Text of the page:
LM1875 Drawing ridiculous current? - diyAudio
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Old 20th July 2011, 07:53 PM   #1
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Default LM1875 Drawing ridiculous current?

Hi there!

First time poster, long time lurker

Before I start, I have had a search on the forums and so far, haven't been able to find anything similar to the problem I'm having currently.

I've previously built a single supply quad 40w/channel amplifier so I'm not entirely new to this soldering malarkey

I managed to get a hold of a few lm1875 free from national and had a 19,0,19 120va transformer I fancied having a play with and am attempting to build a bass guitar amplifier.

I've built a tone control circuit based on the design here: 3 band EQ

using a NE5532 and was hoping to couple it with
http://users.otenet.gr/~athsam%20/bridge_amplifier.

My aim was to build the entire thing on a single piece of veroboard which for the mainstay has worked quite well.
The power supply is included on the board and is based around Building a Gainclone chip amp with snubberized PSU. with a few numbers changed (due to only being what I had to hand)

I had initially an issue with the tone control circuit introducing a hissing noise into the lm1875 which I fixed.
Also, I had an issue with a ground loop which I fixed with a ground loop breaker and it now sounds as good as It's probably going to get considering the high gain from the first stage.

Next the lm1875 pair had started to oscillate when the tone was a certain position so I removed the second lm1875 hoping to return to it later once the first is sorted.

My issue now arises with the first LM1875 itself, I now have an issue with it drawing a high current at turn on, measured nearly 1A on the +ive rail which is of slight concern to me of course.

The preamp stage has its own regulated +-15v supply but the LM1875 is unreg straight off the filter caps. The circuit is built how it is on that diagram and I cannot see any shorts across the tracks or anything untoward which has me baffled.

Any ideas per chance?

Cheers!
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Old 21st July 2011, 12:43 AM   #2
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Booski, can you post schematic and pictures of what you actually built with all the part substitutions? Without more specific info, it's hard to help you.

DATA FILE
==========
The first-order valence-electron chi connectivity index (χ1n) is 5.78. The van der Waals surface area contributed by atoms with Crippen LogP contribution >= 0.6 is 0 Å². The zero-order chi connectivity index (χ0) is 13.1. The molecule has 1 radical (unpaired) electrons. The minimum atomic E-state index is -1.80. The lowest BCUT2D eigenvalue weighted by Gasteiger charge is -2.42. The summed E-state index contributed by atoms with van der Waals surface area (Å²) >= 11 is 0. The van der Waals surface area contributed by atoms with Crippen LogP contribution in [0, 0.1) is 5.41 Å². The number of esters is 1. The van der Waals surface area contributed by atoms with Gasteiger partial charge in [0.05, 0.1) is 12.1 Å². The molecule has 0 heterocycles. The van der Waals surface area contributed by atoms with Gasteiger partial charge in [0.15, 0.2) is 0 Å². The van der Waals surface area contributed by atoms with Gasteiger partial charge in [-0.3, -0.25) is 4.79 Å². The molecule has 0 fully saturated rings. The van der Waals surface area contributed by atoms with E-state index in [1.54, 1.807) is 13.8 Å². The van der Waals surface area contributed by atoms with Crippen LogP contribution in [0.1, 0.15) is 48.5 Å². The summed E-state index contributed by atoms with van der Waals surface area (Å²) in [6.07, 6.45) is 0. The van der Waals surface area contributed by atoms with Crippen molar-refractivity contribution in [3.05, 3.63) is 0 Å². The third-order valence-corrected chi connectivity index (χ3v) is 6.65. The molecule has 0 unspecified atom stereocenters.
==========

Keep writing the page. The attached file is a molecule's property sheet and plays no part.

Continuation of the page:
Mike
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Old 24th July 2011, 01:04 PM   #3
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Hi there, I haven't had a chance to produce a full circuit diagram yet, however, I did in the end de-solder all of the components related to the LM1875 and am now replacing them one by one and testing.

Currently, I've got just he LM chip, +ive and -ive supplies with decoupling 0.1uf ceramics on each attached, and the output voltage is 26v DC currently.
Surely there shouldn't be any voltage on the output even with no inputs?
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Old 24th July 2011, 03:39 PM   #4
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Unfortunately, I've had to re-post as I can't edit my previous posts yet.

I've done a little digging and as it turns out, it was the 1ohm 220nf capacitor combo on the output that was causing the amplifier to draw nearly an 1A, no matter which way around they were.

Question is, is it really necessary? if so, can I get away with using a different value?
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Old 24th July 2011, 03:42 PM   #5
kevinkr is offline kevinkr  United States
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Quote:
Originally Posted by booski View Post
Unfortunately, I've had to re-post as I can't edit my previous posts yet.

I've done a little digging and as it turns out, it was the 1ohm 220nf capacitor combo on the output that was causing the amplifier to draw nearly an 1A, no matter which way around they were.